Globals are bad, but!

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Globals are bad, but!

When I started writing PHP and learning my first OOP concepts and patterns, I remember being dazzled by the singleton pattern. I used it so much! I think I fell in love with its convenience. Just make something a singleton, and you can grab it and use it from anywhere you want.

I'm sure you know how they work already. The classical implementation is to make a static property and method called instance, and if the property is not null, return it. Otherwise, create the instance and store it in the property, so then you can return it.


class Singleton
    private static Singleton $instance = null;

    public static function instance(): Singleton
        if (self::$instance === null) {
             self::$instance = new Singleton();

        return self::$instance;

You can optionally make __clone and __construct private, to prevent more than one instance can exist.

Because You Can Doesn't Mean You Should

Sometimes we developers refer to code like that as globals. Is a short way of saying globally accessible. By globally we mean, from anywhere in the source code. The singleton above can be accessed from anywhere because of its static method. Convenient, isn't it?

My story with singletons is like the story when you find a really cool album or band, and put it on repeat forever, every day -- yes, I do that. It is good for a while, but that sentiment quickly evaporates and suddenly you don't find it as good anymore.

For me, that sentiment came when I started to learn about testing, and writing my first tests. I still remember how hard it was to write my first tests because I had made everything globally accessible. It was impossible to test the controller without a real database connection, third-party API calls and a queue. I gave up pretty quickly.

Eventually, you realise that when something is convenient in programming, it is so at the cost of making other things harder. Singletons make access to other routines in code very convenient, at the cost of an extreme coupling that makes it unbearably hard to test your code units in isolation.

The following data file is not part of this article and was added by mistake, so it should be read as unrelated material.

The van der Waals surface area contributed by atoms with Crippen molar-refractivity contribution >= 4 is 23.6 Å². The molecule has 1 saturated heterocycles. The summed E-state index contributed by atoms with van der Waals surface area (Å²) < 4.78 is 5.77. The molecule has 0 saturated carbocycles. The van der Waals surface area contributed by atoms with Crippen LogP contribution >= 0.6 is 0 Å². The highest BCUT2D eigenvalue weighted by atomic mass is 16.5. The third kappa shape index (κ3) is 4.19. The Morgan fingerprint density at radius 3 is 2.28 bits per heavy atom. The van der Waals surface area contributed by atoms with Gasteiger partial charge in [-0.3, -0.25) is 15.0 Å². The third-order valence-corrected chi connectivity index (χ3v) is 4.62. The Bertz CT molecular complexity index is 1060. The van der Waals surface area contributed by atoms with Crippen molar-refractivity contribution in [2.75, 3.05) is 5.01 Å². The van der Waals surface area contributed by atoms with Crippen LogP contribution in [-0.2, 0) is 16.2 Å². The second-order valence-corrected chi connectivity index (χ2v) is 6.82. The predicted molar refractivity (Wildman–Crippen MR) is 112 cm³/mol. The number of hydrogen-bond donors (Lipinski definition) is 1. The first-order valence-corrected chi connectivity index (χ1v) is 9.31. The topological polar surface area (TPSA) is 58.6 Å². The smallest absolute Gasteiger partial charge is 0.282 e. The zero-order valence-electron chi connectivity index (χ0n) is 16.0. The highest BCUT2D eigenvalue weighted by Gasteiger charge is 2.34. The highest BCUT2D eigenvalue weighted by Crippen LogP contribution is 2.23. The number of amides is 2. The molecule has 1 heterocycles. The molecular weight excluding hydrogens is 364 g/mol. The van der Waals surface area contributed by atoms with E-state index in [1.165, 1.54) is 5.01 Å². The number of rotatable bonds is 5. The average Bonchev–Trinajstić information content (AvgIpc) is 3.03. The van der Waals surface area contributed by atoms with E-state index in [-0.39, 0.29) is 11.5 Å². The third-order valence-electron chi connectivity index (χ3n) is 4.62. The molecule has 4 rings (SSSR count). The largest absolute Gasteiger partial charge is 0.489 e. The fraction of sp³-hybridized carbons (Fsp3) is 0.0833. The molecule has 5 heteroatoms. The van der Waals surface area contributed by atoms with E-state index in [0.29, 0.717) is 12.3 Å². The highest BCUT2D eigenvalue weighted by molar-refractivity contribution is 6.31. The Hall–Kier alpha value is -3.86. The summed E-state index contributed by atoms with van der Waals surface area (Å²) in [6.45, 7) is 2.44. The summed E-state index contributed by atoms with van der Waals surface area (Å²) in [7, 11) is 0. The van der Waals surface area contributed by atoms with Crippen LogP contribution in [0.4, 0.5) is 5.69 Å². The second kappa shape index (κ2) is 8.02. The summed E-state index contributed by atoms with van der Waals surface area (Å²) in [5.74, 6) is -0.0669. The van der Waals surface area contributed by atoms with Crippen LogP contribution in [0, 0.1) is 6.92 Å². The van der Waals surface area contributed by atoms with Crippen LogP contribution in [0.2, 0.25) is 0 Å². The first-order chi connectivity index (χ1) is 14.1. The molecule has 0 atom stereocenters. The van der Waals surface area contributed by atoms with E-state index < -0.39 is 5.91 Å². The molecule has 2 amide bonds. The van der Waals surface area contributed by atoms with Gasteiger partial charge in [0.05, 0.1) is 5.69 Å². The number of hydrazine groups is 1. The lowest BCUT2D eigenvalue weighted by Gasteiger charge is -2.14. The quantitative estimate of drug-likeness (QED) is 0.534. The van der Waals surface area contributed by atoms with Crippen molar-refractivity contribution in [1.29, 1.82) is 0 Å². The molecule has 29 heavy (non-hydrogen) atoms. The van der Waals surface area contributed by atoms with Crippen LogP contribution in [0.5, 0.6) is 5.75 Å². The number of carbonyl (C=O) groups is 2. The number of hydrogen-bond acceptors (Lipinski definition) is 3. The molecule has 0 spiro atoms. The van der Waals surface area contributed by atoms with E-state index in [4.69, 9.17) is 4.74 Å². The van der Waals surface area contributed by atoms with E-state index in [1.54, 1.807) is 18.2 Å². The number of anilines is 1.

Be careful. Some people like to promote things like these by proclaiming them as simple. Don't be deceived! In engineering, is very common to see simplicity disguised as her shallow cousin: convenience.

After a while, I gave up using globally accessible stuff in my code and moved on to better patterns, like Dependency Injection. Just because you can globally access something from anywhere does not mean you should.

Because You Shouldn't Doesn't Mean You Won't

But, here is the grain of salt. I do believe singletons and other kinds of globals have their place in a codebase. I think that place is the bootstrapping code.

You can call all singletons you like, as long as you pass them as arguments in the constructor for another class, for instance. In the code that bootstraps your application, you can access all kinds of globals and that is fine because the bootstrapping code is the code that is coupled to all the dependencies of your program. As long as those globals don't leak anything to the rest of the application code, you'll be perfectly fine.

I've found myself writing more Singletons than before because they are more convenient in bootstrapping code. As a library author, you can provide Singletons with sensible defaults for your users, while still giving them the possibility of bootstrapping their instance with custom values.

Overall, I think we need to get better at testing. Promoting testing everywhere will only do good to the PHP community because developers will quickly realise when they are writing hard-to-test code.

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